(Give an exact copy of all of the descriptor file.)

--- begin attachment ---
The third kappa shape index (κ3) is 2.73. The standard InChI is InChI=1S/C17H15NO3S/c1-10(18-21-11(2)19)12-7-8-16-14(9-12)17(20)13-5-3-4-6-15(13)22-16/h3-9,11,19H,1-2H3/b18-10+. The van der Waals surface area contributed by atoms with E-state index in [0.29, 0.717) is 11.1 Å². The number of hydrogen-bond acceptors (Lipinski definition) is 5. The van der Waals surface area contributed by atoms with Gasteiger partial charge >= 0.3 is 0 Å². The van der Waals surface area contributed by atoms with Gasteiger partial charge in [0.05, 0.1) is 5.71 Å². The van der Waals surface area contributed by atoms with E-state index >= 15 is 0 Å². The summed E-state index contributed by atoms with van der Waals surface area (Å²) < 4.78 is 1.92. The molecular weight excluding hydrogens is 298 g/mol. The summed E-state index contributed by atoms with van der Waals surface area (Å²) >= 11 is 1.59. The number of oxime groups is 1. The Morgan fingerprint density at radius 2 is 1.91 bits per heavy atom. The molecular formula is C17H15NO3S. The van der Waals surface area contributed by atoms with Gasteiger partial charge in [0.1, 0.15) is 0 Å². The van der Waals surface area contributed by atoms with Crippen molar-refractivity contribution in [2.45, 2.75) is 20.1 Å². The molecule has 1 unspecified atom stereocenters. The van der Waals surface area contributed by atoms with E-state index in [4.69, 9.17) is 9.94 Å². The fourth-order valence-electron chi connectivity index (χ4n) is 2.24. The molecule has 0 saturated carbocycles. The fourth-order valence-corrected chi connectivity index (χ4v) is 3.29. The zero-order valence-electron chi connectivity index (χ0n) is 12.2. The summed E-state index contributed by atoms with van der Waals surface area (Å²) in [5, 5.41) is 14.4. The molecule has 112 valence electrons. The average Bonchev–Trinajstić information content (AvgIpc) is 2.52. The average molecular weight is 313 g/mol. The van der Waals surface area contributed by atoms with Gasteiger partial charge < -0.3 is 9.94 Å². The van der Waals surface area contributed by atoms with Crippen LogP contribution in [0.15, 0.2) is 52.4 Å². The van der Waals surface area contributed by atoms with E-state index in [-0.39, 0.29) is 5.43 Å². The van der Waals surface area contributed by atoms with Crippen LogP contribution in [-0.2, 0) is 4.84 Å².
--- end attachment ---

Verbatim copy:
The third kappa shape index (κ3) is 2.73. The standard InChI is InChI=1S/C17H15NO3S/c1-10(18-21-11(2)19)12-7-8-16-14(9-12)17(20)13-5-3-4-6-15(13)22-16/h3-9,11,19H,1-2H3/b18-10+. The van der Waals surface area contributed by atoms with E-state index in [0.29, 0.717) is 11.1 Å². The number of hydrogen-bond acceptors (Lipinski definition) is 5. The van der Waals surface area contributed by atoms with Gasteiger partial charge >= 0.3 is 0 Å². The van der Waals surface area contributed by atoms with Gasteiger partial charge in [0.05, 0.1) is 5.71 Å². The van der Waals surface area contributed by atoms with E-state index >= 15 is 0 Å². The summed E-state index contributed by atoms with van der Waals surface area (Å²) < 4.78 is 1.92. The molecular weight excluding hydrogens is 298 g/mol. The summed E-state index contributed by atoms with van der Waals surface area (Å²) >= 11 is 1.59. The number of oxime groups is 1. The Morgan fingerprint density at radius 2 is 1.91 bits per heavy atom. The molecular formula is C17H15NO3S. The van der Waals surface area contributed by atoms with Gasteiger partial charge in [0.1, 0.15) is 0 Å². The van der Waals surface area contributed by atoms with Crippen molar-refractivity contribution in [2.45, 2.75) is 20.1 Å². The molecule has 1 unspecified atom stereocenters. The van der Waals surface area contributed by atoms with E-state index in [4.69, 9.17) is 9.94 Å². The fourth-order valence-electron chi connectivity index (χ4n) is 2.24. The molecule has 0 saturated carbocycles. The fourth-order valence-corrected chi connectivity index (χ4v) is 3.29. The zero-order valence-electron chi connectivity index (χ0n) is 12.2. The summed E-state index contributed by atoms with van der Waals surface area (Å²) in [5, 5.41) is 14.4. The molecule has 112 valence electrons. The average Bonchev–Trinajstić information content (AvgIpc) is 2.52. The average molecular weight is 313 g/mol. The van der Waals surface area contributed by atoms with Gasteiger partial charge < -0.3 is 9.94 Å². The van der Waals surface area contributed by atoms with Crippen LogP contribution in [0.15, 0.2) is 52.4 Å². The van der Waals surface area contributed by atoms with E-state index in [-0.39, 0.29) is 5.43 Å². The van der Waals surface area contributed by atoms with Crippen LogP contribution in [-0.2, 0) is 4.84 Å².